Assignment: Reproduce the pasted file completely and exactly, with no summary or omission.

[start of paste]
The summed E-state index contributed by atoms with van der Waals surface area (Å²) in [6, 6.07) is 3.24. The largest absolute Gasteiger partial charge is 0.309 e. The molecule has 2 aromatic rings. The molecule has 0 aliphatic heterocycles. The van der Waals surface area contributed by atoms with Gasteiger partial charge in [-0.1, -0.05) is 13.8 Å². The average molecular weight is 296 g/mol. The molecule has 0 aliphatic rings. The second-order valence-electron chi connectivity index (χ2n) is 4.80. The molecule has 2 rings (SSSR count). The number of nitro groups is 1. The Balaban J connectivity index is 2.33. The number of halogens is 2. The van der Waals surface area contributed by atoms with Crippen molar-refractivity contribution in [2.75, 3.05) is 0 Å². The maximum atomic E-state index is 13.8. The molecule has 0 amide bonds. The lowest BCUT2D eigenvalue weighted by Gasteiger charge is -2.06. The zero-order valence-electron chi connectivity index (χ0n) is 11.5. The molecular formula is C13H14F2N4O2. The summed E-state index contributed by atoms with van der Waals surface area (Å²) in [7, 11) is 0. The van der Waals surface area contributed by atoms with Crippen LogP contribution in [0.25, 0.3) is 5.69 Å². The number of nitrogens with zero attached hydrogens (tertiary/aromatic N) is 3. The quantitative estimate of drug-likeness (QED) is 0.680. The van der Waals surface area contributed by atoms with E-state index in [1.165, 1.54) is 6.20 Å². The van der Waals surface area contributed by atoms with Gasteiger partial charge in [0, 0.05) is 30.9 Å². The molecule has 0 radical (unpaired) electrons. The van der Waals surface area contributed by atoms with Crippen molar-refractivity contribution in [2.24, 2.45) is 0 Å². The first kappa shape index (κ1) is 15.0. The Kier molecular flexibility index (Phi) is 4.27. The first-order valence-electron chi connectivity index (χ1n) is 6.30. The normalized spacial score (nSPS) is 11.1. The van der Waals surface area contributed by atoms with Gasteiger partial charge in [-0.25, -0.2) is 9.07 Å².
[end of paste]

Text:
The summed E-state index contributed by atoms with van der Waals surface area (Å²) in [6, 6.07) is 3.24. The largest absolute Gasteiger partial charge is 0.309 e. The molecule has 2 aromatic rings. The molecule has 0 aliphatic heterocycles. The van der Waals surface area contributed by atoms with Gasteiger partial charge in [-0.1, -0.05) is 13.8 Å². The average molecular weight is 296 g/mol. The molecule has 0 aliphatic rings. The second-order valence-electron chi connectivity index (χ2n) is 4.80. The molecule has 2 rings (SSSR count). The number of nitro groups is 1. The Balaban J connectivity index is 2.33. The number of halogens is 2. The van der Waals surface area contributed by atoms with Crippen molar-refractivity contribution in [2.75, 3.05) is 0 Å². The maximum atomic E-state index is 13.8. The molecule has 0 amide bonds. The lowest BCUT2D eigenvalue weighted by Gasteiger charge is -2.06. The zero-order valence-electron chi connectivity index (χ0n) is 11.5. The molecular formula is C13H14F2N4O2. The summed E-state index contributed by atoms with van der Waals surface area (Å²) in [7, 11) is 0. The van der Waals surface area contributed by atoms with Crippen LogP contribution in [0.25, 0.3) is 5.69 Å². The number of nitrogens with zero attached hydrogens (tertiary/aromatic N) is 3. The quantitative estimate of drug-likeness (QED) is 0.680. The van der Waals surface area contributed by atoms with E-state index in [1.165, 1.54) is 6.20 Å². The van der Waals surface area contributed by atoms with Gasteiger partial charge in [0, 0.05) is 30.9 Å². The molecule has 0 radical (unpaired) electrons. The van der Waals surface area contributed by atoms with Crippen molar-refractivity contribution in [2.24, 2.45) is 0 Å². The first kappa shape index (κ1) is 15.0. The Kier molecular flexibility index (Phi) is 4.27. The first-order valence-electron chi connectivity index (χ1n) is 6.30. The normalized spacial score (nSPS) is 11.1. The van der Waals surface area contributed by atoms with Gasteiger partial charge in [-0.25, -0.2) is 9.07 Å².